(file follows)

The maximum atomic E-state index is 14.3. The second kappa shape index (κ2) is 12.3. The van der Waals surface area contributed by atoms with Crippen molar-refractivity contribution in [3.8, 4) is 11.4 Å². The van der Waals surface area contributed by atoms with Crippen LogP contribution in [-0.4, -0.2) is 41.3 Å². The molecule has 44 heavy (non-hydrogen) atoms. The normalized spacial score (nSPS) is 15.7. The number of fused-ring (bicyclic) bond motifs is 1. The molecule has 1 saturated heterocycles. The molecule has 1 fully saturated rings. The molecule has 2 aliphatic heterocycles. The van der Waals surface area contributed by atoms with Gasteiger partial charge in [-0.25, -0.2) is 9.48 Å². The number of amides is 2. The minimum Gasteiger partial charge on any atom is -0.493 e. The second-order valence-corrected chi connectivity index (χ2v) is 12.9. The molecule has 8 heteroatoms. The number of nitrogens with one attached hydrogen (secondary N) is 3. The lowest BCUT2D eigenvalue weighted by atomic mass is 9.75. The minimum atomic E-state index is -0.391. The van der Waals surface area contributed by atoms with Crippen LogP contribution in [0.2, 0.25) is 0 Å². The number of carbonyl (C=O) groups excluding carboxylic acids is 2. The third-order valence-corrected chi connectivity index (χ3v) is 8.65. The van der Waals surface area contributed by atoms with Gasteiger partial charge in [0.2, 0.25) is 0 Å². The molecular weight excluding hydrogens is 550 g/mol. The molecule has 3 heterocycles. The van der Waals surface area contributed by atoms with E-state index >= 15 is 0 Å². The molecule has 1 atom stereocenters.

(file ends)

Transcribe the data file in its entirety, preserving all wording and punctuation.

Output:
The maximum atomic E-state index is 14.3. The second kappa shape index (κ2) is 12.3. The van der Waals surface area contributed by atoms with Crippen molar-refractivity contribution in [3.8, 4) is 11.4 Å². The van der Waals surface area contributed by atoms with Crippen LogP contribution in [-0.4, -0.2) is 41.3 Å². The molecule has 44 heavy (non-hydrogen) atoms. The normalized spacial score (nSPS) is 15.7. The number of fused-ring (bicyclic) bond motifs is 1. The molecule has 1 saturated heterocycles. The molecule has 1 fully saturated rings. The molecule has 2 aliphatic heterocycles. The van der Waals surface area contributed by atoms with Gasteiger partial charge in [-0.25, -0.2) is 9.48 Å². The number of amides is 2. The minimum Gasteiger partial charge on any atom is -0.493 e. The second-order valence-corrected chi connectivity index (χ2v) is 12.9. The molecule has 8 heteroatoms. The number of nitrogens with one attached hydrogen (secondary N) is 3. The lowest BCUT2D eigenvalue weighted by atomic mass is 9.75. The minimum atomic E-state index is -0.391. The van der Waals surface area contributed by atoms with Crippen LogP contribution in [0.2, 0.25) is 0 Å². The number of carbonyl (C=O) groups excluding carboxylic acids is 2. The third-order valence-corrected chi connectivity index (χ3v) is 8.65. The van der Waals surface area contributed by atoms with Gasteiger partial charge in [0.2, 0.25) is 0 Å². The molecular weight excluding hydrogens is 550 g/mol. The molecule has 3 heterocycles. The van der Waals surface area contributed by atoms with E-state index >= 15 is 0 Å². The molecule has 1 atom stereocenters.